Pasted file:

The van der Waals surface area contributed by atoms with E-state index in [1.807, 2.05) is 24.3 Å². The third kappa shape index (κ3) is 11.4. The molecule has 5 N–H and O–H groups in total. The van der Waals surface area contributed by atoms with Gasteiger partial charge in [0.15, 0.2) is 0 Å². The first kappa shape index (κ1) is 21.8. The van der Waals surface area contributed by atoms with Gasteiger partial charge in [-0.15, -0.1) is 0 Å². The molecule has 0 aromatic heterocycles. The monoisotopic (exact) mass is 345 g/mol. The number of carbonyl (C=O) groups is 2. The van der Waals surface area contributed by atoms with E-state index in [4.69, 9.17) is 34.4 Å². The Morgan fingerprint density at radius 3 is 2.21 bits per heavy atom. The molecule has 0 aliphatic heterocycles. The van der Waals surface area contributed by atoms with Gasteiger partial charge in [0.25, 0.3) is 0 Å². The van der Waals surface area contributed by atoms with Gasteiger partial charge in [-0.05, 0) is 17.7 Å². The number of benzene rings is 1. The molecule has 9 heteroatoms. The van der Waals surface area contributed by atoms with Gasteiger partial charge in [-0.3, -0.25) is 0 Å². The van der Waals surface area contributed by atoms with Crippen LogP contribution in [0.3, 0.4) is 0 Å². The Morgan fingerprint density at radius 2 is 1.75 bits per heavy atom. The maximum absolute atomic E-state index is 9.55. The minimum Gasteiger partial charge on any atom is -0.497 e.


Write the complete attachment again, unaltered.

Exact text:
The van der Waals surface area contributed by atoms with E-state index in [1.807, 2.05) is 24.3 Å². The third kappa shape index (κ3) is 11.4. The molecule has 5 N–H and O–H groups in total. The van der Waals surface area contributed by atoms with Gasteiger partial charge in [0.15, 0.2) is 0 Å². The first kappa shape index (κ1) is 21.8. The van der Waals surface area contributed by atoms with Gasteiger partial charge in [-0.15, -0.1) is 0 Å². The molecule has 0 aromatic heterocycles. The monoisotopic (exact) mass is 345 g/mol. The number of carbonyl (C=O) groups is 2. The van der Waals surface area contributed by atoms with E-state index in [4.69, 9.17) is 34.4 Å². The Morgan fingerprint density at radius 3 is 2.21 bits per heavy atom. The molecule has 0 aliphatic heterocycles. The van der Waals surface area contributed by atoms with Gasteiger partial charge in [0.25, 0.3) is 0 Å². The van der Waals surface area contributed by atoms with Gasteiger partial charge in [-0.05, 0) is 17.7 Å². The number of benzene rings is 1. The molecule has 9 heteroatoms. The van der Waals surface area contributed by atoms with Gasteiger partial charge in [-0.3, -0.25) is 0 Å². The van der Waals surface area contributed by atoms with Crippen LogP contribution in [0.3, 0.4) is 0 Å². The Morgan fingerprint density at radius 2 is 1.75 bits per heavy atom. The maximum absolute atomic E-state index is 9.55. The minimum Gasteiger partial charge on any atom is -0.497 e.